Family: Fabaceae or Leguminosae, the legume family; the pea group.
Origin: It has a rather extensive range in the savanna regions from Sudan south to Mozambique, west to Angola and north to Nigeria and Senegal. It is the national tree of Tanzania.
Other Common Names: Congowood, mufunjo, mpingo, mugembe, babanus, mukelte, grenadilla, Mozambique ebony and Cape Damson ebony.
The Tree: African blackwood is a relatively small tree, multi-stemmed and much branched, usually growing from 15 to 25 ft. tall but my reach heights of 50 ft. in ideal conditions. The bole is short, often fluted, seldom cylindrical and rarely over 1 ft. in diameter with smooth gray bark that peels in strips when mature. It has compound leaves with alternating leaflets and it has thin, oblong pods holding 1 to 2 seeds.
Appearance: The heartwood is dark purplish-brown with predominate black streaks so that the general effect is nearly black and is very clearly demarcated from the yellow or white sapwood. The grain is straight with a fine and even texture and a low luster. It is slightly oily.
Density: African blackwood is very hard and heavy. Average reported specific gravity is 1.08(ovendry weight/green volume), equal to an air-dried weight of 91 pcf. Janka hardness is 4050 pounds of force.
Drying and Shrinkage: Timber must be seasoned very slowly and tends to split so end coating of the logs or billets is necessary. Drying times of 2 to 3 years are common. Movement in service is rated as small. Average reported shrinkage value (green to ovendry) is 7.6% volumetric.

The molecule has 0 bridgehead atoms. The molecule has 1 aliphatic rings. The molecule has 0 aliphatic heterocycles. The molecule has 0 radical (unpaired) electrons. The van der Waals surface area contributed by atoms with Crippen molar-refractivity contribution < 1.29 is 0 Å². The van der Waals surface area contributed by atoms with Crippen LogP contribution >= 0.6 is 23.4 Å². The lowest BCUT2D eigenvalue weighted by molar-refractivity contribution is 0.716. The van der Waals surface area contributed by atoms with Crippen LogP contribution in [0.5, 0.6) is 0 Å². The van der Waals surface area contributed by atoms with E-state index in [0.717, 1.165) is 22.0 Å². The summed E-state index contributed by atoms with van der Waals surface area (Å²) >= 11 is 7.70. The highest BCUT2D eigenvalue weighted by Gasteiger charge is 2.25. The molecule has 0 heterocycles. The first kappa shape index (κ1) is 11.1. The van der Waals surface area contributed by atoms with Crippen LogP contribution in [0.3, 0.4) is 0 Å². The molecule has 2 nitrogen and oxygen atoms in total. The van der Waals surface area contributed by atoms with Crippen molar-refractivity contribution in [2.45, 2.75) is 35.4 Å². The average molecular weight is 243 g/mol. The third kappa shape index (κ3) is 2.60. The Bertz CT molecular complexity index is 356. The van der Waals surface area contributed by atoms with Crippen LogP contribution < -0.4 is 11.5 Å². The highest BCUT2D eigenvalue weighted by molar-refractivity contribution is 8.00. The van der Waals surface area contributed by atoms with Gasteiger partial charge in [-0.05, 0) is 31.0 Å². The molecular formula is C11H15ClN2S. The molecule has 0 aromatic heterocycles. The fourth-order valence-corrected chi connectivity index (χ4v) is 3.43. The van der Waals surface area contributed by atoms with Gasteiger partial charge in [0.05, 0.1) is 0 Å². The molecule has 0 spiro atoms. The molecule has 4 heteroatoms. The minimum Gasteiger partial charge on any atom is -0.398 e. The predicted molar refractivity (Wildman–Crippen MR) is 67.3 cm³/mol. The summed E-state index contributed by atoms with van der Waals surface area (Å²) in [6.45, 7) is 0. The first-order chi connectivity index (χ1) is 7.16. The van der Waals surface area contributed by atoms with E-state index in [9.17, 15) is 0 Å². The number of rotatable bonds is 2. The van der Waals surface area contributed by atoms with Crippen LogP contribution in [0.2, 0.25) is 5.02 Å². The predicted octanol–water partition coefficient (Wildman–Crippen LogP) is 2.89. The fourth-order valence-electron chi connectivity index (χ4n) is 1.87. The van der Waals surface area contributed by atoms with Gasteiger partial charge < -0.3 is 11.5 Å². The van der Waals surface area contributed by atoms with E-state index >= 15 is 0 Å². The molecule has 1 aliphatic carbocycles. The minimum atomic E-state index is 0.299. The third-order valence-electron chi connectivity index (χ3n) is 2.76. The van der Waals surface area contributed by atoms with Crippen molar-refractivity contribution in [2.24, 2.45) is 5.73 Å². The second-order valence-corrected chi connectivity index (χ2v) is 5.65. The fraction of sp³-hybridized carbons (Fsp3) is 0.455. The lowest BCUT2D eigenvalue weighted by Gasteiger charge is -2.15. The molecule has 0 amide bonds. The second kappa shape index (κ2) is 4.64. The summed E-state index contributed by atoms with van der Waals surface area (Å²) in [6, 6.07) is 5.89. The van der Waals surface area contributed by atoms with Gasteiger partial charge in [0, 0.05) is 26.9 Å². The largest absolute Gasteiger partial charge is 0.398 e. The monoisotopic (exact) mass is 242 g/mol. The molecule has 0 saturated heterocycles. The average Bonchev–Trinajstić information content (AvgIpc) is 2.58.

Working Properties: It has exceptionally good working qualities. It cuts very smoothly and evenly although saw teeth dull rapidly. It is readily worked to a smooth, lustrous finish. It holds screws well but has to be drilled and tapped first. Possible adverse reactions from the dust include acute dermatitis, conjunctivitis, sneezing and asthma.
Durability: The heartwood is highly durable, moderately resistant to termites and is sometimes attacked by borers in standing trees. The sapwood is susceptible to attack by powder-post beetles.
Uses: African blackwood is used primarily for the manufacture of woodwind instruments, but is also used for other turnery work, brush backs, knife handles, walking sticks, inlay work, chessmen, carvings and many other small specialty items.
Availability: The timber is exported from East African ports in the form of small logs 3 to 5 ft. in length and is priced by the pound. It is considered expensive.